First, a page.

Controlled device 140 may be any device capable of being controlled by computer 110. As with client device 130, controlled device 140 may be configured similarly to the computer 110, with a processor 142, memory 144, instructions 146, and data 148 (similar to processor 112, memory 114, instructions 116, and data 118). For example, controlled device 140 may comprise a lamp which may be switched on or off in response to receiving instructions from computer 110. Similarly, controlled device 140 may comprise a separate switching device which interacts with computer 110 in order to control power to the lamp. Controlled device 140 may comprise or be configured to control operation (including, for example, powering on and off, volume, operation modes, and other operations) of various other devices such as televisions, radio or sound systems, fans, security systems, etc. Although the example of FIGS. 1 and 2 depicts only a single controlled device, computer 110 may be in communication with a plurality of different devices. Moreover, devices and computers in accordance with the systems and methods described herein may comprise any device capable of processing instructions and transmitting data to and from humans and other computers including general purpose computers, PDAs, network computers lacking local storage capability, set-top boxes for televisions, and other networked devices.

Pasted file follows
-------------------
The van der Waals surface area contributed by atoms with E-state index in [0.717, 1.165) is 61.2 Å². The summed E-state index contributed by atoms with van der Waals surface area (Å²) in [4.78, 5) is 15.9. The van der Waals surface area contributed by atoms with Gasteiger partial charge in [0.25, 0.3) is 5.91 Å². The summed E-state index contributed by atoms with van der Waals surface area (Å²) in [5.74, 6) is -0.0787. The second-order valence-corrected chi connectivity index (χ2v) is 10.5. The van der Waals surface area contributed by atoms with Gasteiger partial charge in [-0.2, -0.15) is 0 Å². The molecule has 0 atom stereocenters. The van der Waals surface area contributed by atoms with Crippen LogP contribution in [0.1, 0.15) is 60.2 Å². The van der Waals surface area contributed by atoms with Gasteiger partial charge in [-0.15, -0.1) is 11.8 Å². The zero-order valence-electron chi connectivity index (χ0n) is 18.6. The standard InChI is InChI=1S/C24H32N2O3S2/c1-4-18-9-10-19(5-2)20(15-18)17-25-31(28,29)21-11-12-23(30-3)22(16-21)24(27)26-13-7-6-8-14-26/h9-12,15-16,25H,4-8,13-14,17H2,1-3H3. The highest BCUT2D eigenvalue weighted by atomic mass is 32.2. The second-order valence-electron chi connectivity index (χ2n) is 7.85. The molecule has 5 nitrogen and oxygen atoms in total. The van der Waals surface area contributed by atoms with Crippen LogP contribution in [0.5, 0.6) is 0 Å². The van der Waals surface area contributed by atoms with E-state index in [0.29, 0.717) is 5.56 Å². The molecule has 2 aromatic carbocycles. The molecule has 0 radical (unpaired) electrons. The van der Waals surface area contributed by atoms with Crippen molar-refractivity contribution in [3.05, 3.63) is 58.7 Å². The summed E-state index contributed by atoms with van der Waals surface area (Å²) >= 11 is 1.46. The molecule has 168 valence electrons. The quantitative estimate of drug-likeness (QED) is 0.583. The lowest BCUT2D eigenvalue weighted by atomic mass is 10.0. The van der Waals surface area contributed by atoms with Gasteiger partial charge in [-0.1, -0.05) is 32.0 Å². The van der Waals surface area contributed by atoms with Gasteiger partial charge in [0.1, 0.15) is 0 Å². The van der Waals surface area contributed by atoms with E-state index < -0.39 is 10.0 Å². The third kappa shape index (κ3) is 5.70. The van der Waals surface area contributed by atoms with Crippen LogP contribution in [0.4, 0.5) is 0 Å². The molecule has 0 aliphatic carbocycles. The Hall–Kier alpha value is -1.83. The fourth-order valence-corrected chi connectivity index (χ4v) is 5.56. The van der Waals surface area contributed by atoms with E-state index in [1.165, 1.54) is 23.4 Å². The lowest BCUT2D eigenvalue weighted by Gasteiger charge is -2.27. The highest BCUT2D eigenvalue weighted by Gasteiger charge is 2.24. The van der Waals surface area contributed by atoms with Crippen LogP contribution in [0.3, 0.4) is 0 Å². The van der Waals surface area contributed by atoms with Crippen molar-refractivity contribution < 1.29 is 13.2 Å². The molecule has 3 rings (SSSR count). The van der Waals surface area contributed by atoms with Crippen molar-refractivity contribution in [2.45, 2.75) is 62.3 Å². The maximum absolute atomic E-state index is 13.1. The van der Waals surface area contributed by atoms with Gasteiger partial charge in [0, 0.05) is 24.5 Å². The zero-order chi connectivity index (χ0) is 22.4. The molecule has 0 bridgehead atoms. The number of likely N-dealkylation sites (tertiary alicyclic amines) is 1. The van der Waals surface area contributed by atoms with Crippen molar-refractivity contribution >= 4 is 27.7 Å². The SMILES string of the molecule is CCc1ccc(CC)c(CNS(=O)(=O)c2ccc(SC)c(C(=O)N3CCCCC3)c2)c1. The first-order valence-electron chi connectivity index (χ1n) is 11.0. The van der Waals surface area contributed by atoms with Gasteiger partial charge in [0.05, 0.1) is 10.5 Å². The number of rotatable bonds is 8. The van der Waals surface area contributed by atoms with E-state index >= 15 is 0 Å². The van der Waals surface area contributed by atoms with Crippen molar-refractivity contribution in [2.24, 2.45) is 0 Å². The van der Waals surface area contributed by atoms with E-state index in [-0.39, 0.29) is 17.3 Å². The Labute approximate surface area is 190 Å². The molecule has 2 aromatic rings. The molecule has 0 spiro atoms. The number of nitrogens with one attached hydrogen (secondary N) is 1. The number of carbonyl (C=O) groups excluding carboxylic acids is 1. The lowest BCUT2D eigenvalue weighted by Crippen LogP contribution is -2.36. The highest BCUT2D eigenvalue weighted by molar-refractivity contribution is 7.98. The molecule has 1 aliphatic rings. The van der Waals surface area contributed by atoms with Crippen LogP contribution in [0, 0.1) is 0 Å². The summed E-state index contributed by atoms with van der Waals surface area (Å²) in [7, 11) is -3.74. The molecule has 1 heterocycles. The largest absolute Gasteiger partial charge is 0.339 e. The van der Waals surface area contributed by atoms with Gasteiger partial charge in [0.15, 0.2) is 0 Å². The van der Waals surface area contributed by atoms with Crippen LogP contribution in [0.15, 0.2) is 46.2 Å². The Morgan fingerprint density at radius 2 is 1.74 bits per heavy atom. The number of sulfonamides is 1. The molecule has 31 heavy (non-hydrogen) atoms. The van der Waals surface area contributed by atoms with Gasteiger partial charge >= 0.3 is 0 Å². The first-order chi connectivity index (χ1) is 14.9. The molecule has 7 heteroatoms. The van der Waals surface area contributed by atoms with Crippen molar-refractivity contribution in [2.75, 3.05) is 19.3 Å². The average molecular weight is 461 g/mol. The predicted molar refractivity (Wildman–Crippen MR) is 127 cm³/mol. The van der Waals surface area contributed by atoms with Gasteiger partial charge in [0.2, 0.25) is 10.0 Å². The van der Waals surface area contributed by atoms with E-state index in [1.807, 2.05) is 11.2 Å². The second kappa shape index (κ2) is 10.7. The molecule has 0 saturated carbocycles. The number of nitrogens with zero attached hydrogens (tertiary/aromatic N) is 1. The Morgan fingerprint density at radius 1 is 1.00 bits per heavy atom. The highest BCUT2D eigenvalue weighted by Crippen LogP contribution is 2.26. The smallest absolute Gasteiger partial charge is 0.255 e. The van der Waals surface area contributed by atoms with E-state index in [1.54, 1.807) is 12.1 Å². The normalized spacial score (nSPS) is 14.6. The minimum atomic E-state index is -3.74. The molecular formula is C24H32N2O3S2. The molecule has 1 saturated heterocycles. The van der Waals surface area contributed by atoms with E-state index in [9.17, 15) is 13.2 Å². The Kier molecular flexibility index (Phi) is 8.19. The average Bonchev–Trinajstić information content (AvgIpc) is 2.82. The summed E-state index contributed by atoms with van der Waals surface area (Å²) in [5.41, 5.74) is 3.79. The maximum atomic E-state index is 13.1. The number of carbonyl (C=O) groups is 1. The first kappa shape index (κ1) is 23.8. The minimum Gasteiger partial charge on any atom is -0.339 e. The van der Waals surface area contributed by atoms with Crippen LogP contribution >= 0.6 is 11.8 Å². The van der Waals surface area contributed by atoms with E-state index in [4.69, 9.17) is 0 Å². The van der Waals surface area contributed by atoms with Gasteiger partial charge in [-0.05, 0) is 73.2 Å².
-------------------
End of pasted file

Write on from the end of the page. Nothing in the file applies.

Returning to FIG. 1, data 118 in the memory 114 of computer 110 may store information relating a volume of space, a controlled device (such as device 140), and one or more control commands. This data may be stored in a database, table, array, etc. This information may be stored such that when a volume of space is identified, computer 110 may in turn identify a controlled device and one or more control commands. In addition, a single volume of space may be associated with multiple controlled devices with different control commands for each of the multiple controlled devices.

Although some functions are indicated as taking place on a single computer having a single processor, various aspects of the system and method may be implemented by a plurality of computers, for example, communicating information over network 150. In this regard, computer 110 may also comprise a web server capable of communicating with the devices 120, 130, 140. Computer 110 may also comprise a plurality of computers, e.g., a load balanced server farm, that exchange information with different nodes of a network for the purpose of receiving, processing and transmitting data to the client devices. In this instance, the client devices will typically still be at different nodes of the network than any of the computers comprising server 110.